Jobs called Android a “stolen product,” but theft can be a tricky concept when talking about innovation. The iPhone didn’t emerge fully formed from Jobs’s head. Rather, it represented the culmination of incremental innovation over decades—much of which occurred outside of Cupertino.
This is a wonderful piece on the iconographer who designed the early icons for Apple. First note: Kare created a lot of these digital symbols on paper—on cheap, simple paper.
Inspired by the collaborative intelligence of her fellow software designers, Kare stayed on at Apple to craft the navigational elements for Mac’s GUI. Because an application for designing icons on screen hadn’t been coded yet, she went to the University Art supply store in Palo Alto and picked up a $2.50 sketchbook so she could begin playing around with forms and ideas. In the pages of this sketchbook, which hardly anyone but Kare has seen before now*, she created the casual prototypes of a new, radically user-friendly face of computing — each square of graph paper representing a pixel on the screen.
Second: she borrowed from everywhere.
Asian art history, the geeky gadgets and toys that festooned her teammates’ cubicles, and the glyphs that Depression-era hobos chalked on walls to point the way to a sympathetic household. The symbol on every Apple command key to this day — a stylized castle seen from above — was commonly used in Swedish campgrounds to denote an interesting sightseeing destination.
Ultimately it comes down to taste. It comes down to trying to expose yourself to the best things that humans have done and then try to bring those things in to what you’re doing. I mean Picasso had a saying he said good artists copy great artists steal. And we have always been shameless about stealing great ideas.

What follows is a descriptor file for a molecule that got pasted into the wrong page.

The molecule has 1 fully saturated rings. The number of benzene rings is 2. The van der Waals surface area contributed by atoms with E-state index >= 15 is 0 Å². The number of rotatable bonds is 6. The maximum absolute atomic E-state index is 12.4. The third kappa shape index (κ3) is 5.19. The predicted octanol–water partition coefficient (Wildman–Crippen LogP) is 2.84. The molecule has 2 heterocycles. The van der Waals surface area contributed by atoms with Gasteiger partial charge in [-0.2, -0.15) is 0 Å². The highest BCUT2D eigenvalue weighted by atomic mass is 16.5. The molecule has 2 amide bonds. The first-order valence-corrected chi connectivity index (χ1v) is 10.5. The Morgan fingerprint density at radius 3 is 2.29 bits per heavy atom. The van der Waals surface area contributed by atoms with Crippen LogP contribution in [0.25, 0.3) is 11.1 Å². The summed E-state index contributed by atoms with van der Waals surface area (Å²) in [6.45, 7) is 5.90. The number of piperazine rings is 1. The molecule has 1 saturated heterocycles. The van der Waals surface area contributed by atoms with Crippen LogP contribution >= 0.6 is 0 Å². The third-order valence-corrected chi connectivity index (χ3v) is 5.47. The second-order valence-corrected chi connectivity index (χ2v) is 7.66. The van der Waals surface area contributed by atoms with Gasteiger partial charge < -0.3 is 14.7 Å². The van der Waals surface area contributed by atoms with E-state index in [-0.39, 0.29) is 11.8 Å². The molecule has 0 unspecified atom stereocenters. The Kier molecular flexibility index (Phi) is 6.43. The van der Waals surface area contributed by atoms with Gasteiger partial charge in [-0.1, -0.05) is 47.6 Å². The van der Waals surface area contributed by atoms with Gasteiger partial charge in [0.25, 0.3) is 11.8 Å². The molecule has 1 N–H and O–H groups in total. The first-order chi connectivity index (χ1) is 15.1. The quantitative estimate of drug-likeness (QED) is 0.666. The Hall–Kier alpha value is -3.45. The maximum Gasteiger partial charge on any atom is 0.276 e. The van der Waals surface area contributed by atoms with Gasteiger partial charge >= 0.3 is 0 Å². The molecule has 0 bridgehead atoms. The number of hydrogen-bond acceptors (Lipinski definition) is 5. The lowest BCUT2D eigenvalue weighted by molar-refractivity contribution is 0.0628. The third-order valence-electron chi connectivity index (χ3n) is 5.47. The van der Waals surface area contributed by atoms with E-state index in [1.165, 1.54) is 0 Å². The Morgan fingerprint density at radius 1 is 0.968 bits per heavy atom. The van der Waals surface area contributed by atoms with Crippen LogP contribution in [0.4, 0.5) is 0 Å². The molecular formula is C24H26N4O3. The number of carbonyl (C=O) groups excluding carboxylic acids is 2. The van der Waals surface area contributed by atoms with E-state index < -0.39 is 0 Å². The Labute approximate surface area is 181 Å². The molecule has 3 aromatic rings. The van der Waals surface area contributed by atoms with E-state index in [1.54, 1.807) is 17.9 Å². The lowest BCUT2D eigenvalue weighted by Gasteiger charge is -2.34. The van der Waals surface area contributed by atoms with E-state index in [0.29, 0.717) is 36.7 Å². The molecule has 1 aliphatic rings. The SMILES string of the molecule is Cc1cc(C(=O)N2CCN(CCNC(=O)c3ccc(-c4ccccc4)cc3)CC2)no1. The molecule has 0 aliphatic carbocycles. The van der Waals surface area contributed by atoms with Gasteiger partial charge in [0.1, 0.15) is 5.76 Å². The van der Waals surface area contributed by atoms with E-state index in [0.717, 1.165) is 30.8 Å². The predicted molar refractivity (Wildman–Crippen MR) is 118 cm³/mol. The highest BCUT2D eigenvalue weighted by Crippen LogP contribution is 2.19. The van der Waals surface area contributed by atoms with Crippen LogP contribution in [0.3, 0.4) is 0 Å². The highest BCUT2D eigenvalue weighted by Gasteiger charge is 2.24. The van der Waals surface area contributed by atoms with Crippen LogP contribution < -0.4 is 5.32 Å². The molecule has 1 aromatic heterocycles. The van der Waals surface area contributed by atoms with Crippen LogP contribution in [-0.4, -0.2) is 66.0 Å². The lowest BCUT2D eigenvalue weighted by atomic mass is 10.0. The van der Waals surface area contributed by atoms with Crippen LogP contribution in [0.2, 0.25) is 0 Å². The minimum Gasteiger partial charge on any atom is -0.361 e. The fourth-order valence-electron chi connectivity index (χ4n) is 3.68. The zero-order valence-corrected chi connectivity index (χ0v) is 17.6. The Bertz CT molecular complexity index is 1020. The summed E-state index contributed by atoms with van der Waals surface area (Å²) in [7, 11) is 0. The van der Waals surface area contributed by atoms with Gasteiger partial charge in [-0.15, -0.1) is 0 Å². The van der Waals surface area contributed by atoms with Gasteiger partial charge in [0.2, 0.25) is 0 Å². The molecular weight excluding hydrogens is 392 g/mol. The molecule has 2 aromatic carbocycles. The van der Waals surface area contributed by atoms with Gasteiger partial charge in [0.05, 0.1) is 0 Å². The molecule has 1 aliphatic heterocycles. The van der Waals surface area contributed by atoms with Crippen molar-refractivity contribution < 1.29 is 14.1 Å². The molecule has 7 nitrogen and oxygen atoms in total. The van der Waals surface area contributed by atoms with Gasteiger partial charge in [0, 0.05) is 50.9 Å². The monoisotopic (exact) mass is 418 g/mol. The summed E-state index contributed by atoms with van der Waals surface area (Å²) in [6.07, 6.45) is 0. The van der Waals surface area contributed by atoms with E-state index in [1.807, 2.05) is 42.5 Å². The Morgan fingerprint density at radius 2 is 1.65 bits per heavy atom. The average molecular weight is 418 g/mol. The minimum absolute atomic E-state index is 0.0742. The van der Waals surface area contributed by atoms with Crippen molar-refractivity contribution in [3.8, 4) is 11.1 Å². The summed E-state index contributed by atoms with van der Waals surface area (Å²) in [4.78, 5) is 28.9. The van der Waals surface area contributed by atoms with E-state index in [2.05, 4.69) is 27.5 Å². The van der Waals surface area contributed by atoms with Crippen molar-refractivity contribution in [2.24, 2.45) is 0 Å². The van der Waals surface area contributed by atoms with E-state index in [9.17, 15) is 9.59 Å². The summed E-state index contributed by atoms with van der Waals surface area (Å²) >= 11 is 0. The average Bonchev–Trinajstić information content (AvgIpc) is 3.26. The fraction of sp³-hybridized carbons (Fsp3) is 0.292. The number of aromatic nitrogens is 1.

“We can sit by and watch competitors steal our patented inventions, or we can do something about it. We’ve decided to do something about it,” said Steve Jobs, Apple’s CEO. “We think competition is healthy, but competitors should create their own original technology, not steal ours.”
(Footnote: I’ve never been able to verify that Picasso quote, but I know for a fact that T.S. Eliot said it: “Immature poets imitate; mature poets steal; bad poets deface what they take, and good poets make it into something better, or at least something different.”)
One of the first things that Steve Jobs did after taking over as Apple’s interim CEO in 1997 is to get Apple back on track with their branding. In this short presentation from ‘97, Jobs talks about branding & Apple’s core values and introduces the Think Different campaign.
[It] might be one of the best five minute explanations of good branding out there.
I wasn’t even a Mac user in ‘97 (I was all of 14) but I had a bunch of these “Think Different” posters on my wall. (I had the Miles Davis one taped to my piano.) Brilliant campaign.
Kottke makes a great point: notice how Apple shows nothing *but* the product in its current ads for the iPhone and iPad.